For anyone on the outside who has looked at the state of our justice system or the overwhelming issues of violence, exploitation, and isolation within the prison system, it is hard not to react with despair. Victoria Law’s Resistance Behind Bars: The Struggles of Incarcerated Women manages to both convey the difficulties of life for women prisoners and provide a sense of hope based on these women's own voices and actions. She shatters some of the myths of feminine passivity by providing examples of both active and subtle resistance on the part of incarcerated women, from bringing charges against abusive guards in spite of the threat of reprisals to fighting for transportation for visits from prisoners’ family members...
Resistance Behind Bars examines daily struggles against appalling prison conditions and injustices. It documents both collective organizing and individual resistance among women incarcerated in the U.S. Emphasizing women's agency in resisting the conditions of their confinement through forming peer education groups, clandestinely arranging ways for children to visit mothers in distant prisons and raising public awareness about their lives, Resistance seeks to spark further discussion and research into the lives of incarcerated women and galvanize much-needed outside support for their struggles.
"Written in regular English, rather than academese, this is an impressive work of research and reportage." --Mumia Abu-Jamal, death row political prisoner and author of Live From Death Row
Victoria Law is a writer, photographer and mother. After a brief stint as a teenage armed robber, she became involved in prisoner support. In 1996, she helped start Books Through Bars-New York City, a group that sends free books to prisoners nationwide. In 2000, she began concentrating on the needs and actions of women in prison, drawing attention to their issues by writing articles and giving public presentations. Since 2002, she has worked with women incarcerated nationwide to produce the zine Tenacious: Art and Writings from Women in Prison and has facilitated having incarcerated women's writings published in Clamor magazine, the website "Women and Prison: A Site for Resistance" and the upcoming anthology Interrupted Lives.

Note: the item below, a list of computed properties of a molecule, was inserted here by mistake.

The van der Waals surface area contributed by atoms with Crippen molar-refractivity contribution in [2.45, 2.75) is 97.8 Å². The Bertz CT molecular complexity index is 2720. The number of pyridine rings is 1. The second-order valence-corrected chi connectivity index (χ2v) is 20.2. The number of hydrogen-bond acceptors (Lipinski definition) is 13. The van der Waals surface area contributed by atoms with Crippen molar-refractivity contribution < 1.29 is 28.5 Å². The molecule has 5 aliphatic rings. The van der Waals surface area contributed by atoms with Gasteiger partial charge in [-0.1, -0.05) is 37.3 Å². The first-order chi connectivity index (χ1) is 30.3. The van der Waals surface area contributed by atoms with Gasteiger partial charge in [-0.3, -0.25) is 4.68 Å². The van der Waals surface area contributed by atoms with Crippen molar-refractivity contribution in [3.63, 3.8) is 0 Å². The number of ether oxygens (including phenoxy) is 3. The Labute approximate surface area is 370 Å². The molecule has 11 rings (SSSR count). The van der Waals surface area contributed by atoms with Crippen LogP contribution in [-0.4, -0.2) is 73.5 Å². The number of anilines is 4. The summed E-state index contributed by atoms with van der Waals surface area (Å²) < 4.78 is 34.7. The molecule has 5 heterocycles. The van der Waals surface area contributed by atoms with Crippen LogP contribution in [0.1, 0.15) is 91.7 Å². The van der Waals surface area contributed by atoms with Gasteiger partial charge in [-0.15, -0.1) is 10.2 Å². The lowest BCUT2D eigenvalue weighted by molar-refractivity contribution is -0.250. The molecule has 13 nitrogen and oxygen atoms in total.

"I ♥ my radical reference librarian(s)!" said Vikki when she gave me permission to write this post.
I just finished reading "Resistance Behind Bars" written by Vikki Law. In case you don't know about it or haven't had the chance to I recommend you buy a copy and read it.
I will quote a little from the introduction in which Vikki writes about her response to the comment: "Women (in prison) don't organize."
"I began to search for stories---and women--who would disprove this assertion. I found mentions of lawsuits, and using various state department of corrections' websites looked up their address addresses and wrote them letters asking if they would share their experiences with me." And "To ensure that I was representing their struggles accurately and to give them the opportunity to add, update or delete any of the tales they do not want to share with the public, I sent each woman draft after draft of the chapters her voice and experience(s) appeared in. "
The voices of women form form the majority of the book which took 8 years to complete. The chapters reflect the concerns of the women with whom Vikki corresponded and include Barriers to Basic Care, Mothers and Children, Sexual Abuse,Education, Women's Work, Grievances, lawsuits and the Power of the Media. Other chapters focus on Breaking the Silence, Resistance Among Women in Immigrant Detention and an Historical Background.
The book is written in plain English. It frames resistance by women very differently than the kinds of resistance by men prisoners which has come to define "resistance."
The book is published by PM Press and you can order a copy on-line or I am sure your local bookstore can order it for you.